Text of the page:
How Does Florida Tax Large Estates?
If you are planning for the future and how you want your estate and wealth to be distributed to your heirs you likely want to give them the most possible once you pass on. However, if you have a large estate, you have to be concerned about how taxation can impact what is taken from your estate before it goes to your heirs. For questions about tax and estate planning, The Villages tax planning attorneys at Millhorn Elder Law Planning Group are here for you to address your questions and provide you with strategic legal guidance.
How Much Can Florida Take from a Large Estate?
If you were able to amass enough wealth that you have what is considered a large estate, then there is no doubt that tax considerations are on your mind. This is why working with a Florida tax planning attorney can be so beneficial. In the beautiful community of The Villages, Florida, Millhorn Elder Law Planning Group is a tax planning and estate planning law firm that can help you take advantage of any of the options in the tax code that can minimize your financial burden.
The good news for residents of Florida is that the state itself does not inflict an estate tax on its population. However, the federal government does. And, the government is quick to take as much as they can from one’s estate. The federal estate tax rate can be as high as 40% which is quite substantial.
When tax planning with a robust estate, as of 2021, the first $11.7 million of one’s estate is exempt from federal estate taxation. Beyond that, however, taxes can be very steep. Though, for a married couple, as much as $23.4 million may be exempt from taxes.
Individuals that have much larger estates than these are not out of options when it comes to sheltering wealth. Irrevocable trusts are one method that could be used to minimize estate tax liabilities. These trusts allow a grantor to place their assets, but after they do, they lose their rights to ownership of them. Then, any terms of the trust cannot be changed unless permission is granted by the trust’s beneficiaries.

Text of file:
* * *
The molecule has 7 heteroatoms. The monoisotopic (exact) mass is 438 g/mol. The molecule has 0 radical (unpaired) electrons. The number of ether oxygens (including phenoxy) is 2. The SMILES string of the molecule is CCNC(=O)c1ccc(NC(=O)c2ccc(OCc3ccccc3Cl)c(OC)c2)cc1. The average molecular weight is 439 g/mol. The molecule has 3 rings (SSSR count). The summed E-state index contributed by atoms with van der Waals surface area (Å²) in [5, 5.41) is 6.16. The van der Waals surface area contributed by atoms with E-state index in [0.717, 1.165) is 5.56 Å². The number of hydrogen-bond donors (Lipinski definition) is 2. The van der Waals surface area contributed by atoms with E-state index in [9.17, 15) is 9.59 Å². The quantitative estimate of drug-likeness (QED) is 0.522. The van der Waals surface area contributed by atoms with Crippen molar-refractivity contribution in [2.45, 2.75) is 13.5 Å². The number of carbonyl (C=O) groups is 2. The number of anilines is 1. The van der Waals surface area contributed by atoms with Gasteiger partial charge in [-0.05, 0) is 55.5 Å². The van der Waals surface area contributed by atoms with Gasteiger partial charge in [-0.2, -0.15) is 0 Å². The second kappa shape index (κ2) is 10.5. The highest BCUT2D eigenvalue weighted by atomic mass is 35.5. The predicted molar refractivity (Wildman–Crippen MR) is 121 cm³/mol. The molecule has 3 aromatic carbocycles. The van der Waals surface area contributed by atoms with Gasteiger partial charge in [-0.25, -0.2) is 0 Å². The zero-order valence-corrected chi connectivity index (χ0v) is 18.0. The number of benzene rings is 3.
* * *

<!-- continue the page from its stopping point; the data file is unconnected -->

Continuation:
Unlike revocable trusts, irrevocable trusts are often used as a means for tax-shelter benefits. Once the trust is set up, those assets held within are taken away from them what would be left under the ownership of the grantor and therefore subject to taxation. If the assets continue to generate income while in the trust, the grantor would not be accountable to pay the tax burden on the additional money.
Speak to a Florida Tax Planning Lawyer Today
If you have done well in your life and you would like to learn more about how you can bypass excessive taxes on your estate, the Florida tax planning lawyers at Millhorn Elder Law Planning Group can help you devise a plan best suited to your needs. Call Millhorn Elder Law Planning Group today to speak with a Florida tax planning lawyer during a free consultation at 800-743-9732.